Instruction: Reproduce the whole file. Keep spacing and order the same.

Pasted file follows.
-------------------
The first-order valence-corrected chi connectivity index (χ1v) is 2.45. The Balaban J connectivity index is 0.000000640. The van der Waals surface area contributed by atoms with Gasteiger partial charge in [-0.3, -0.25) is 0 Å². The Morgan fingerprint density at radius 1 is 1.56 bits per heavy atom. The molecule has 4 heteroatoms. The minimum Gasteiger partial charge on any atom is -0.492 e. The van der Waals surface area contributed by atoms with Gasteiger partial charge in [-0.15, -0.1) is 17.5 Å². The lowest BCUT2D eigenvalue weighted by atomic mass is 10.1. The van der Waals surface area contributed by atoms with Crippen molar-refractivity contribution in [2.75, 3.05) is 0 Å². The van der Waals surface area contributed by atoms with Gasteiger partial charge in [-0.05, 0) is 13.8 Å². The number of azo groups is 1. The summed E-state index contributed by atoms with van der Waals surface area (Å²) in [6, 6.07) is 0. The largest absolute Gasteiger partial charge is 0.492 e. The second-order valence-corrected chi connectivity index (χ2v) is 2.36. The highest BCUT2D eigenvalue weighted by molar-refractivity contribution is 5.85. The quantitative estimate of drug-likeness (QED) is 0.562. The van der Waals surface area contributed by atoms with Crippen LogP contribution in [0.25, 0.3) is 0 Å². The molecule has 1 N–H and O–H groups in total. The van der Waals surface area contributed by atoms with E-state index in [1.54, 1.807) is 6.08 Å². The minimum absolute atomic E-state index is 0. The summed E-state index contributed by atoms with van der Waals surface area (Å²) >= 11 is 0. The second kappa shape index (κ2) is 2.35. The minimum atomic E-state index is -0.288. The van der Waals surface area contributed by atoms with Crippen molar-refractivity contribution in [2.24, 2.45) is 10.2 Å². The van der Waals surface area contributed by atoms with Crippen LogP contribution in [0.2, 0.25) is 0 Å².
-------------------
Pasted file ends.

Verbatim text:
The first-order valence-corrected chi connectivity index (χ1v) is 2.45. The Balaban J connectivity index is 0.000000640. The van der Waals surface area contributed by atoms with Gasteiger partial charge in [-0.3, -0.25) is 0 Å². The Morgan fingerprint density at radius 1 is 1.56 bits per heavy atom. The molecule has 4 heteroatoms. The minimum Gasteiger partial charge on any atom is -0.492 e. The van der Waals surface area contributed by atoms with Gasteiger partial charge in [-0.15, -0.1) is 17.5 Å². The lowest BCUT2D eigenvalue weighted by atomic mass is 10.1. The van der Waals surface area contributed by atoms with Crippen molar-refractivity contribution in [2.75, 3.05) is 0 Å². The van der Waals surface area contributed by atoms with Gasteiger partial charge in [-0.05, 0) is 13.8 Å². The number of azo groups is 1. The summed E-state index contributed by atoms with van der Waals surface area (Å²) in [6, 6.07) is 0. The largest absolute Gasteiger partial charge is 0.492 e. The second-order valence-corrected chi connectivity index (χ2v) is 2.36. The highest BCUT2D eigenvalue weighted by molar-refractivity contribution is 5.85. The quantitative estimate of drug-likeness (QED) is 0.562. The van der Waals surface area contributed by atoms with Crippen LogP contribution in [0.25, 0.3) is 0 Å². The molecule has 1 N–H and O–H groups in total. The van der Waals surface area contributed by atoms with E-state index in [1.54, 1.807) is 6.08 Å². The minimum absolute atomic E-state index is 0. The summed E-state index contributed by atoms with van der Waals surface area (Å²) >= 11 is 0. The second kappa shape index (κ2) is 2.35. The minimum atomic E-state index is -0.288. The van der Waals surface area contributed by atoms with Crippen molar-refractivity contribution in [2.24, 2.45) is 10.2 Å². The van der Waals surface area contributed by atoms with Crippen LogP contribution in [0.2, 0.25) is 0 Å².